Design: It is important to match the intended learning targets to the appropriate assessment method. No one design choice is superior to the other; the selection is dependent upon the learning target and the purpose of the assessment.
Content Program Philosophies
Periodically programs are reviewed and revised to reflect current best practice in the specific content area. The district began to include these K-12 program overviews in 2016. As such, additional content areas will be included as they are reviewed and revised in the coming years.
K-12 Literacy/English Language Arts Program
K-12 Physical and Health Education Program
Curriculum Design Process
Lewis Central adheres to a backwards design process that merges Concept Based Instruction (Dr. Lynn Erickson) and Understanding by Design (Grant Wiggins and Jay McTighe) using state mandated content as well as local standards developed from state, national and industry standards.
Units of instruction are built on important concepts, and relationships among those concepts, that transfer learning in the form of Enduring Understandings and Essential Questions developed to provoke continuous inquiry. We begin with Stage One of Understanding by Design (UbD): Desired Results. In addition to Enduring Understandings and Essential Questions Transfer Goals are developed, standards identified, and the knowledge and skills students must possess to successfully transfer their learning conceptually are outlined. Once this has been established the next stage is Determining the Evidence. We ask the question: How will we know when our students have reached the Desired Results? Many times this will come in the form of a Performance Task, with additional summative assessments along the way.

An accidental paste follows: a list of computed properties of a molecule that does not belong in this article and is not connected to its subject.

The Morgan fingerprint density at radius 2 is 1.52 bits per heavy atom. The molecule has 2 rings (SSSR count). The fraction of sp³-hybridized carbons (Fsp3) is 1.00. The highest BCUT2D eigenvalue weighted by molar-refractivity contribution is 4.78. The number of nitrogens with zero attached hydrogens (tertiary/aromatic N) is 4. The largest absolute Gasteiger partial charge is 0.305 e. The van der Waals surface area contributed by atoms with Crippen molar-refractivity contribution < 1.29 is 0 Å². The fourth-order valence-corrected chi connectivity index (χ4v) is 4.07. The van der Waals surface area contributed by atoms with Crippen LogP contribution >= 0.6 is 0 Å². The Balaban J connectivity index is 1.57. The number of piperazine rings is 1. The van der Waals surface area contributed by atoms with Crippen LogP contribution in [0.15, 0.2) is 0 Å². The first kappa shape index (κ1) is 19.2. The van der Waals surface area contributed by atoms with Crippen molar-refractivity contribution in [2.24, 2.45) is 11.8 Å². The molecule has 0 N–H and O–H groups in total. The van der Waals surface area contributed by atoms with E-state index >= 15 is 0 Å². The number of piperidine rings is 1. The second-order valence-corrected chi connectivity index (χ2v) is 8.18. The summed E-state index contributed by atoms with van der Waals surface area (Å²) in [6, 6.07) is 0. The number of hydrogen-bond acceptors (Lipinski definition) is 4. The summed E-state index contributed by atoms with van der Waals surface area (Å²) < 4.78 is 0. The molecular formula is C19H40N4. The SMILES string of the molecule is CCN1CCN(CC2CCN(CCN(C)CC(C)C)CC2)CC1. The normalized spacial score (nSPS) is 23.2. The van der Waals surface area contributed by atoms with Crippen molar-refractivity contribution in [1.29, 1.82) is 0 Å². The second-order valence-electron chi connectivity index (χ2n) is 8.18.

After we establish, conceptually, where we want students to be and have outlined the knowledge and skills of a unit that will scaffold learning to reach the conceptual level; developed the summative assessments that will determine student success, we then turn to Stage Three of UbD: Learning Experiences and formative assessments to guide daily instruction within the unit.
This planning occurs within grade or course level collaborative teams of teachers, whenever possible. Targeted instructional strategies are identified, but overall these strategies assist our instructors in teaching for understanding, categorized into three areas: transfer, make meaning, and acquire knowledge and/or skill. Effective instruction to facilitate each of these is essential in all our classrooms.
What Does Understanding Look Like?